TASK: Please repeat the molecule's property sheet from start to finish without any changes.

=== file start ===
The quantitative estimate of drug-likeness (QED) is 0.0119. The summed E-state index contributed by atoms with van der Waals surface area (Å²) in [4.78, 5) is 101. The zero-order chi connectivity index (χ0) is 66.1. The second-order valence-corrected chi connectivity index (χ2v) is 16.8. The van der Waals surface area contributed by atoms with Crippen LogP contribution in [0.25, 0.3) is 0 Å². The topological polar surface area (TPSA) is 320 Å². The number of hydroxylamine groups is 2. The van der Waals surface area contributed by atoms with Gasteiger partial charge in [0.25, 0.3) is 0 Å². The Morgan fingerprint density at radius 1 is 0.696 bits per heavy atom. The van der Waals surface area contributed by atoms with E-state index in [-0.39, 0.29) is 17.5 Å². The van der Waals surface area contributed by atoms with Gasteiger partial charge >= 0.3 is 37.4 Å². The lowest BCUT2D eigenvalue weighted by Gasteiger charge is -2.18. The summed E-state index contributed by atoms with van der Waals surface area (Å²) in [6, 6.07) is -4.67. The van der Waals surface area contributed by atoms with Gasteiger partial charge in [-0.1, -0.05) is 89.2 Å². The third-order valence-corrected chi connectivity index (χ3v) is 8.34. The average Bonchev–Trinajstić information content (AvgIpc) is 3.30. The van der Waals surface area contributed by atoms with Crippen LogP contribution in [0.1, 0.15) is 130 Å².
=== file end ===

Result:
The quantitative estimate of drug-likeness (QED) is 0.0119. The summed E-state index contributed by atoms with van der Waals surface area (Å²) in [4.78, 5) is 101. The zero-order chi connectivity index (χ0) is 66.1. The second-order valence-corrected chi connectivity index (χ2v) is 16.8. The van der Waals surface area contributed by atoms with Crippen LogP contribution in [0.25, 0.3) is 0 Å². The topological polar surface area (TPSA) is 320 Å². The number of hydroxylamine groups is 2. The van der Waals surface area contributed by atoms with Gasteiger partial charge in [0.25, 0.3) is 0 Å². The Morgan fingerprint density at radius 1 is 0.696 bits per heavy atom. The van der Waals surface area contributed by atoms with E-state index in [-0.39, 0.29) is 17.5 Å². The van der Waals surface area contributed by atoms with Gasteiger partial charge >= 0.3 is 37.4 Å². The lowest BCUT2D eigenvalue weighted by Gasteiger charge is -2.18. The summed E-state index contributed by atoms with van der Waals surface area (Å²) in [6, 6.07) is -4.67. The van der Waals surface area contributed by atoms with Gasteiger partial charge in [-0.1, -0.05) is 89.2 Å². The third-order valence-corrected chi connectivity index (χ3v) is 8.34. The average Bonchev–Trinajstić information content (AvgIpc) is 3.30. The van der Waals surface area contributed by atoms with Crippen LogP contribution in [0.1, 0.15) is 130 Å².